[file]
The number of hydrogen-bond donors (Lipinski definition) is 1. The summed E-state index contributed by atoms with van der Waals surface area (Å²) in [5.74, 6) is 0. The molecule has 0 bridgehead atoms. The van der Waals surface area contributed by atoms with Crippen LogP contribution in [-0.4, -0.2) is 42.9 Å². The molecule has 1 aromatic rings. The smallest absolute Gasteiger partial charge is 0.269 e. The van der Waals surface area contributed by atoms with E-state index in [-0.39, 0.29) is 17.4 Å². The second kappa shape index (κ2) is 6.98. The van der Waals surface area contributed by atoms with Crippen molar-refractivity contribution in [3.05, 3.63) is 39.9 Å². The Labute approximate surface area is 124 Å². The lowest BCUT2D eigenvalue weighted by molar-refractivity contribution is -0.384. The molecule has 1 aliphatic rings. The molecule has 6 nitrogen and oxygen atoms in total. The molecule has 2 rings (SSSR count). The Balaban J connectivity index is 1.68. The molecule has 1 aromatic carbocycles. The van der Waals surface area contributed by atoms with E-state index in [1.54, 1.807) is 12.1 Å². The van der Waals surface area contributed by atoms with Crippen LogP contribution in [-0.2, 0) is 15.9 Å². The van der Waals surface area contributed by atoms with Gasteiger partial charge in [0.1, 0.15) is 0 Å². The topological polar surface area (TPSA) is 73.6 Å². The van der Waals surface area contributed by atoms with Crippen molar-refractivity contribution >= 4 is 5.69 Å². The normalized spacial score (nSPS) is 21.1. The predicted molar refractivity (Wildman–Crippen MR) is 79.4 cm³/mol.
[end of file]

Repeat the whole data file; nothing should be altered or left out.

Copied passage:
The number of hydrogen-bond donors (Lipinski definition) is 1. The summed E-state index contributed by atoms with van der Waals surface area (Å²) in [5.74, 6) is 0. The molecule has 0 bridgehead atoms. The van der Waals surface area contributed by atoms with Crippen LogP contribution in [-0.4, -0.2) is 42.9 Å². The molecule has 1 aromatic rings. The smallest absolute Gasteiger partial charge is 0.269 e. The van der Waals surface area contributed by atoms with E-state index in [-0.39, 0.29) is 17.4 Å². The second kappa shape index (κ2) is 6.98. The van der Waals surface area contributed by atoms with Crippen molar-refractivity contribution in [3.05, 3.63) is 39.9 Å². The Labute approximate surface area is 124 Å². The lowest BCUT2D eigenvalue weighted by molar-refractivity contribution is -0.384. The molecule has 1 aliphatic rings. The molecule has 6 nitrogen and oxygen atoms in total. The molecule has 2 rings (SSSR count). The Balaban J connectivity index is 1.68. The molecule has 1 aromatic carbocycles. The van der Waals surface area contributed by atoms with E-state index in [1.54, 1.807) is 12.1 Å². The van der Waals surface area contributed by atoms with Crippen LogP contribution in [-0.2, 0) is 15.9 Å². The van der Waals surface area contributed by atoms with Gasteiger partial charge in [0.1, 0.15) is 0 Å². The topological polar surface area (TPSA) is 73.6 Å². The van der Waals surface area contributed by atoms with Crippen molar-refractivity contribution >= 4 is 5.69 Å². The normalized spacial score (nSPS) is 21.1. The predicted molar refractivity (Wildman–Crippen MR) is 79.4 cm³/mol.